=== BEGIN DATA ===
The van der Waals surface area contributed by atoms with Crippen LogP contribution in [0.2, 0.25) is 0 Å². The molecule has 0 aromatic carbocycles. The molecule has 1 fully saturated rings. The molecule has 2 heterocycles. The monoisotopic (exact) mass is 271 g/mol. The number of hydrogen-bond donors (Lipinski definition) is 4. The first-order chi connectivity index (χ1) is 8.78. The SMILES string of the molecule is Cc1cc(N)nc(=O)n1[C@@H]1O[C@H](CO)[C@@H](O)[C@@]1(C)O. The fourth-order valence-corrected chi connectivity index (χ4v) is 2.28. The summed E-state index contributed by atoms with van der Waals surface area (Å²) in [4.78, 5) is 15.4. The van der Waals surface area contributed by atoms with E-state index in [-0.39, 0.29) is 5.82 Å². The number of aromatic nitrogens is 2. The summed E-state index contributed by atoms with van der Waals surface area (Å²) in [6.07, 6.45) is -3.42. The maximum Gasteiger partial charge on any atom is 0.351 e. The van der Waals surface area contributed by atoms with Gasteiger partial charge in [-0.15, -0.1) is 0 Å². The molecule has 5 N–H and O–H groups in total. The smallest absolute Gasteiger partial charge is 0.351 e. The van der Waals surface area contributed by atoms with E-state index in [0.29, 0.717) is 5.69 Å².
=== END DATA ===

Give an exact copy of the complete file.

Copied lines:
The van der Waals surface area contributed by atoms with Crippen LogP contribution in [0.2, 0.25) is 0 Å². The molecule has 0 aromatic carbocycles. The molecule has 1 fully saturated rings. The molecule has 2 heterocycles. The monoisotopic (exact) mass is 271 g/mol. The number of hydrogen-bond donors (Lipinski definition) is 4. The first-order chi connectivity index (χ1) is 8.78. The SMILES string of the molecule is Cc1cc(N)nc(=O)n1[C@@H]1O[C@H](CO)[C@@H](O)[C@@]1(C)O. The fourth-order valence-corrected chi connectivity index (χ4v) is 2.28. The summed E-state index contributed by atoms with van der Waals surface area (Å²) in [4.78, 5) is 15.4. The van der Waals surface area contributed by atoms with E-state index in [-0.39, 0.29) is 5.82 Å². The number of aromatic nitrogens is 2. The summed E-state index contributed by atoms with van der Waals surface area (Å²) in [6.07, 6.45) is -3.42. The maximum Gasteiger partial charge on any atom is 0.351 e. The van der Waals surface area contributed by atoms with Gasteiger partial charge in [-0.15, -0.1) is 0 Å². The molecule has 5 N–H and O–H groups in total. The smallest absolute Gasteiger partial charge is 0.351 e. The van der Waals surface area contributed by atoms with E-state index in [0.29, 0.717) is 5.69 Å².